Robert of Thornham

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Robert of Thornham (or Robert de Turnham) (died 1211) was an English soldier and administrator. The namesake of his landowner father, he was the younger brother of Stephen of Thornham. Robert made his reputation in connection with the conquest of Cyprus in 1191 during the Third Crusade. On order of King Richard I, he led half the fleet in that battle. Subsequently, he was responsible for controlling the island when the Crusaders moved on, first jointly with Richard de Camville and then independently, when he defeated a group of Cypriot rebels.[1] After he left Cyprus, Robert became more closely identified with Richard I. As the king's familiaris, he carried Richard's equipment from the Holy Land to England. When Richard I was captured in 1192 in Vienna, among the terms of his release was the presentation of men to stand as "pledges" that the ransom would be paid.[2] Robert was among these hostages,[3] though evidently not for long, as he was back by the king's side in 1194 at Poitiers. Appointed Seneschal of Anjou,[4] he served in France with Richard I, primarily in Anjou and Normandy, throughout the rest of Richard's reign. At around the same time, he was also appointed High Sheriff of Surrey, but he did not return to England until after Richard's death. In 1196, he led troops at Richard's behest into Brittany on an unsuccessful attempt to capture the child Duke of Brittany Arthur, whose mother Constance was resistant to Richard's control.[5] In 1197, King Richard arranged for Robert to marry Isabella Fossard, daughter and heiress of the powerful Yorkshire baron William Fossard. The Fossard inheritance included the castle, honor, and lordship of Mulgrave with 34.5 attached knight's fees.

Robert was not with Richard at the siege of Château de Chalus-Chabrol in 1199, where Richard died, and after Richard's death became an important source of information about the activities of the king.[6] After Richard's death, Robert ceremonially transferred Chinon castle to the new king, Richard's brother John.[7] He traveled with John in Normandy and England for several years before he was appointed the Seneschal of Anjou and of Gascony in 1201. For the next several years he was troubled by conflict with the French and by rebellious barons in Poitou, which caused him to limit his efforts to his northern territories. In 1203, he made an effort to regain the city of Angers from the French, but though he partially destroyed the city he was unsuccessful and was captured. Ransomed in 1205, he continued to serve John, travelling with him during the Anjou campaign of 1206. From 1205 to 1207 he focused on his service as High Sheriff of Surrey before returning in 1207 to France as Seneschal of Poitou. He died on 26 April 1211 with the Bishop of Winchester at his deathbed.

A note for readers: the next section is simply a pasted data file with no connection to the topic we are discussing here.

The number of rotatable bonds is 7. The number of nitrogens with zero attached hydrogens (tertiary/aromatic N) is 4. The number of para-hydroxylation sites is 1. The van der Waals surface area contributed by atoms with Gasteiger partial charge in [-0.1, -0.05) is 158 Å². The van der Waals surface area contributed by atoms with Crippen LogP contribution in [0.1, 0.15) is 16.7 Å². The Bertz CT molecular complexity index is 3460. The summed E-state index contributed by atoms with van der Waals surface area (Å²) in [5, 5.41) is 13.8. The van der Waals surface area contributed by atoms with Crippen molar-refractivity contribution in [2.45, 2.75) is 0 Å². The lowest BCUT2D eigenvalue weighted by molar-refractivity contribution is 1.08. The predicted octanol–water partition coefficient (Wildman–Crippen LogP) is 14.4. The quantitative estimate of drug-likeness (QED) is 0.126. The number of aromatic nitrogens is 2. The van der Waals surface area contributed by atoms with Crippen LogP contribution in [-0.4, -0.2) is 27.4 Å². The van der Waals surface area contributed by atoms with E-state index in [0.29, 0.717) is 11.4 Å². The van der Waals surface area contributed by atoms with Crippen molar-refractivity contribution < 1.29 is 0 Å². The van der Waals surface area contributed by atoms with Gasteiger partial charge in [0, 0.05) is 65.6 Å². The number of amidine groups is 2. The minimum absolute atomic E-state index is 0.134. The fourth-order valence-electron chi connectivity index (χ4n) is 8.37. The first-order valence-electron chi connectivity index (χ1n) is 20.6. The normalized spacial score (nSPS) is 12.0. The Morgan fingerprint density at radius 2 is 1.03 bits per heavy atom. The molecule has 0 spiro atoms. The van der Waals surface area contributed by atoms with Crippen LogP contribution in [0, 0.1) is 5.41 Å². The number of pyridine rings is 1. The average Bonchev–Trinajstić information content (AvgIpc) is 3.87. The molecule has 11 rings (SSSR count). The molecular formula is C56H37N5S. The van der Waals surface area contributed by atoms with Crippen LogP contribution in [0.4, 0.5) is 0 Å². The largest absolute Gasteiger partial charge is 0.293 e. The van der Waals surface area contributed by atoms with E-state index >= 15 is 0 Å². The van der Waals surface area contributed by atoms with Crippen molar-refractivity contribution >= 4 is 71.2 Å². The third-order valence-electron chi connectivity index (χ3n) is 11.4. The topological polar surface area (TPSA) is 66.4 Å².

Notes[edit]

  1. ^ Gillingham, 152.
  2. ^ McLynn, Frank (2008). Richard and John: Kings at War. Da Capo Press. p. 235. ISBN 0-306-81738-1. 
  3. ^ Gillingham, 248.
  4. ^ Sources do not agree on the date of this appointment. The Oxford Dictionary of National Biography, cited below, estimates this appointment ca. 1194. The Oxford Illustrated History of Medieval England states the appointment had been made by Henry II, who died in 1189, a view echoed by Sidney Painter in The Reign of King John. Saul, Nigel (15 May 1991). The Oxford Illustrated History of Medieval England. Oxford University Press. p. 10. ISBN 0-19-820502-3. ; Painter, Saul (1979). The Reign of King John. Ayer Publishing. p. 8. ISBN 0-405-10575-4. .
  5. ^ Everard, Judith (2000). Brittany and the Angevins: Province and Empire, 1158-1203. Cambridge University Press. p. 162. ISBN 0-521-66071-8. 
  6. ^ Gillingham, 82, 329.
  7. ^ Gillingham, 335.

Sources[edit]

Government offices
Preceded by
Payen de Rochefort
Seneschal of Anjou
1196–1199
Succeeded by
Amauri VII of Thouars
William des Roches
Preceded by
Unknown
Lieutenant of Gascony
1196–1199
Succeeded by
Unknown
Preceded by
Unknown
Seneschal of Poitou
1207–1211
Succeeded by
Unknown
Honorary titles
Preceded by
Unknown
High Sheriff of Surrey
1194–1199
Succeeded by
Unknown
Preceded by
Unknown
High Sheriff of Surrey
1205–1207
Succeeded by
Unknown

IN POPULAR CULTURE: link to page with interview of screenwriter who co-wrote original script that had ROBERT OF TORNHAM as its hero, and Russell Crowe signed on to play that role -- but after Ridley Scott signed on to direct the movie, he threw that script out and had it rewritten so Robin Hood was the hero, instead of a supporting character, and that became the 2010 ROBIN HOOD movie.

Here's the LINK:

http://www.boldoutlaw.com/robint/reiff.html